Picturing Vermilion Sands

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First UK edition, 1971. Art by Brian Knight.

Vermilion Sands (1971) is a story collection by JG Ballard which maintains a cult reputation even while being overshadowed by its author’s more popular (and notorious) novels. Most of the stories were written in the 1960s, and a couple of the pieces are among Ballard’s earliest works, but where many of his other short stories can read like the work of a writer with bills to pay, the tales of Vermilion Sands are much closer to Ballard’s core interests, filled with symbolic resonance and literary allusion.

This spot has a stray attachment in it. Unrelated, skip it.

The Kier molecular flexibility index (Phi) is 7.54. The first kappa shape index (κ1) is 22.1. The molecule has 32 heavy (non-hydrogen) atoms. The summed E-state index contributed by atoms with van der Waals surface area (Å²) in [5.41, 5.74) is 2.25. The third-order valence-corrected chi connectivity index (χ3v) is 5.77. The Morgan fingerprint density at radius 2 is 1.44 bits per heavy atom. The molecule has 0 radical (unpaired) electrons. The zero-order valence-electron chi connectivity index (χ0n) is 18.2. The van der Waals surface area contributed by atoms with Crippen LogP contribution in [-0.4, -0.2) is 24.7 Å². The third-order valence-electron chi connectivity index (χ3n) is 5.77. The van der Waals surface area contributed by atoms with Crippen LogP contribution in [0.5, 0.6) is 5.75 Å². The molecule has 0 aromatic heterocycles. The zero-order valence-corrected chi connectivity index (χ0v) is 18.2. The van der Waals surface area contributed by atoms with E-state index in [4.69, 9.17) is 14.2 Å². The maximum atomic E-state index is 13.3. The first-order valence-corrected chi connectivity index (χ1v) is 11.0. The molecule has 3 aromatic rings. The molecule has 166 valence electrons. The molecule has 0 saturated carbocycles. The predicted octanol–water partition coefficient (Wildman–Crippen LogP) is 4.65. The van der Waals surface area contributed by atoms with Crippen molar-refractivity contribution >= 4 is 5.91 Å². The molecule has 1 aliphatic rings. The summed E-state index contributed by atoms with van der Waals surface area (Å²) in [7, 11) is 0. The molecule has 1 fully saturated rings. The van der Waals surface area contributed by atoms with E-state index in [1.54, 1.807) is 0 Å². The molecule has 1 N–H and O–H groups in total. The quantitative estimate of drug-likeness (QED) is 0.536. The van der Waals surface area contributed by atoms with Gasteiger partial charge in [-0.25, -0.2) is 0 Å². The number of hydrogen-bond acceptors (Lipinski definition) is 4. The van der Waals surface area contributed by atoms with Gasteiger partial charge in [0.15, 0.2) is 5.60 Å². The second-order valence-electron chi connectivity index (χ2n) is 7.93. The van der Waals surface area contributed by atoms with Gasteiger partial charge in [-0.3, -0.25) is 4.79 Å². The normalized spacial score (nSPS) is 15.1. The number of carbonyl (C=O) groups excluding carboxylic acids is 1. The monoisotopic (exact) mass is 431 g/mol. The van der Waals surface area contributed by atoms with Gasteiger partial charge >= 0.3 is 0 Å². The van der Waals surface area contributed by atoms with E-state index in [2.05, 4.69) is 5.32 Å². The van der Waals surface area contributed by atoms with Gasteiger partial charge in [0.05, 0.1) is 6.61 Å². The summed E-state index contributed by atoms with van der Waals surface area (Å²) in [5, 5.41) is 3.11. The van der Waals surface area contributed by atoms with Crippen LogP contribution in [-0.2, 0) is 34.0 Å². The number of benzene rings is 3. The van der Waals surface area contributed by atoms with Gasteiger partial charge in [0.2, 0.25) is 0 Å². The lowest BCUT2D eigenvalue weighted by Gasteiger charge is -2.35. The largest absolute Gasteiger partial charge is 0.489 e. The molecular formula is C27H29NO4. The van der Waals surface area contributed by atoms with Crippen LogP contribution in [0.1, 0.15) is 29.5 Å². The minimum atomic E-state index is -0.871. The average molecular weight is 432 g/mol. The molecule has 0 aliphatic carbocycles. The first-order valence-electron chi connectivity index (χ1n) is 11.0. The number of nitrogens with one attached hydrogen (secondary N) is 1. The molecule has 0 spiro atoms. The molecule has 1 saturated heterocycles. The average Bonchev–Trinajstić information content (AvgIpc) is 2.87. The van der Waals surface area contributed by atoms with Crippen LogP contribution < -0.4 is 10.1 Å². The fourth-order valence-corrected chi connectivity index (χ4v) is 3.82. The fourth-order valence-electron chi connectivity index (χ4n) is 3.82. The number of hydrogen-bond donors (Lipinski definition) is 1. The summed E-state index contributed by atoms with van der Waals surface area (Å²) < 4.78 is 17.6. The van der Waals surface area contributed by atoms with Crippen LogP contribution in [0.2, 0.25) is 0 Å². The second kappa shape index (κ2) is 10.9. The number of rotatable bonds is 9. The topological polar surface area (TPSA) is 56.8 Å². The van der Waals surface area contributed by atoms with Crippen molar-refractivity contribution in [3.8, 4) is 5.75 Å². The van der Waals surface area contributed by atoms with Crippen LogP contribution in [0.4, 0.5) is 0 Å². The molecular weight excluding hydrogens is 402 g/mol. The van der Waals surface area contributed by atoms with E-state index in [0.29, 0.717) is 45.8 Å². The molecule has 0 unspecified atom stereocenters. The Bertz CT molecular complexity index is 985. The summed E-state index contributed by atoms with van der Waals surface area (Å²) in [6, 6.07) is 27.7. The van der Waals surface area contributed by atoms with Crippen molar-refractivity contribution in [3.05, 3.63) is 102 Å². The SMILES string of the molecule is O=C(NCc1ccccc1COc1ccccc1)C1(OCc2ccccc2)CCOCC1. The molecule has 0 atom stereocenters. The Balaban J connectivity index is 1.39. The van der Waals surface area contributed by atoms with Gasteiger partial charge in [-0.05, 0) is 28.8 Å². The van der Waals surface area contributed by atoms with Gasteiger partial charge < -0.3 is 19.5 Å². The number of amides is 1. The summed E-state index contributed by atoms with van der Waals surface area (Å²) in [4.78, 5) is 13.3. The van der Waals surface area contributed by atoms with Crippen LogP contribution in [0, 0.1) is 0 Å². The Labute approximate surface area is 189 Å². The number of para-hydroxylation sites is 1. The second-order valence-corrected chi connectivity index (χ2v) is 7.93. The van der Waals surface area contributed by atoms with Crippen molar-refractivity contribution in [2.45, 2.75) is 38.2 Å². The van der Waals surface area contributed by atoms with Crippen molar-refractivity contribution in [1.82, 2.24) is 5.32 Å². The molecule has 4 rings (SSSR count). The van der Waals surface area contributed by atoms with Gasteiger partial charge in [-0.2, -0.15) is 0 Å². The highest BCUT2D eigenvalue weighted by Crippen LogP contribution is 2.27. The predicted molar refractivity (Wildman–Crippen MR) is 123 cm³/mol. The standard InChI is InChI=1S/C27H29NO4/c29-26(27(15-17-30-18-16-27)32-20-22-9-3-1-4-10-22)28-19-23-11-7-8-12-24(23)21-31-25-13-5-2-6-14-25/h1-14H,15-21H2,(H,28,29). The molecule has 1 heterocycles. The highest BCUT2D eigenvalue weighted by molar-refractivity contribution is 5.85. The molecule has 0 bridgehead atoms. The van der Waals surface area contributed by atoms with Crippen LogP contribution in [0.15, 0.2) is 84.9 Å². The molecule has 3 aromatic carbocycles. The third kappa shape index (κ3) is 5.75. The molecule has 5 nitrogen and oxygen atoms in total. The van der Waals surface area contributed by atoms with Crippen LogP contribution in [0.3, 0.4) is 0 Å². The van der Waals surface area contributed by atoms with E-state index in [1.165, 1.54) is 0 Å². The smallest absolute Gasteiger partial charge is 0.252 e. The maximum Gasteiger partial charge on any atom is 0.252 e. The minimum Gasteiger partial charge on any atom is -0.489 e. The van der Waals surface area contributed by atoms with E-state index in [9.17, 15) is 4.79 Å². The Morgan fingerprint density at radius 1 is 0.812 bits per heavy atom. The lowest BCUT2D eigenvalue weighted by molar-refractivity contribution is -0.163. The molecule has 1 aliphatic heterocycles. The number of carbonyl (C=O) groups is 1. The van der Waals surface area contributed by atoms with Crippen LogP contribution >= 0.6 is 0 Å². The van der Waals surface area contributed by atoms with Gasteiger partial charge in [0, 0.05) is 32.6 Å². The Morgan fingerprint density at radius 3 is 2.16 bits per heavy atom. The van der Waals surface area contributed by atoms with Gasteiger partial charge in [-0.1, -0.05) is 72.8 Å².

Vermilion Sands, the place, is a near-future resort with a desert climate and an unspecified location, where the Côte d’Azur meets Southern California but the ocean is a sea of sand. The inhabitants are the idle midde-class types who populate all of Ballard’s work, and each story has a different artistic or cultural theme. Ballard was more receptive to visual art, especially painting, than many authors, particularly the SF writers of his generation for whom art was less interesting than science and technology. There is science and technology in these stories (some of the latter is now inevitably dated) but it doesn’t dominate the proceedings. The stories derive less from scientific speculation than from Ballard’s desire to create a future he would have been happy to inhabit himself, an alternative to the grim dystopias which proliferate in science fiction. The background furnishings also reflect the author’s ideal, owing much to the Surrealist landscapes of Salvador Dalí and Max Ernst, a pair of artists whose works are often referenced in Ballard’s fiction. Given all of this you’d expect that cover artists might have risen to the challenge more than they have. What follows is a look at the more notable attempts to depict Vermilion Sands or its population, only a few of which are covers for the book itself.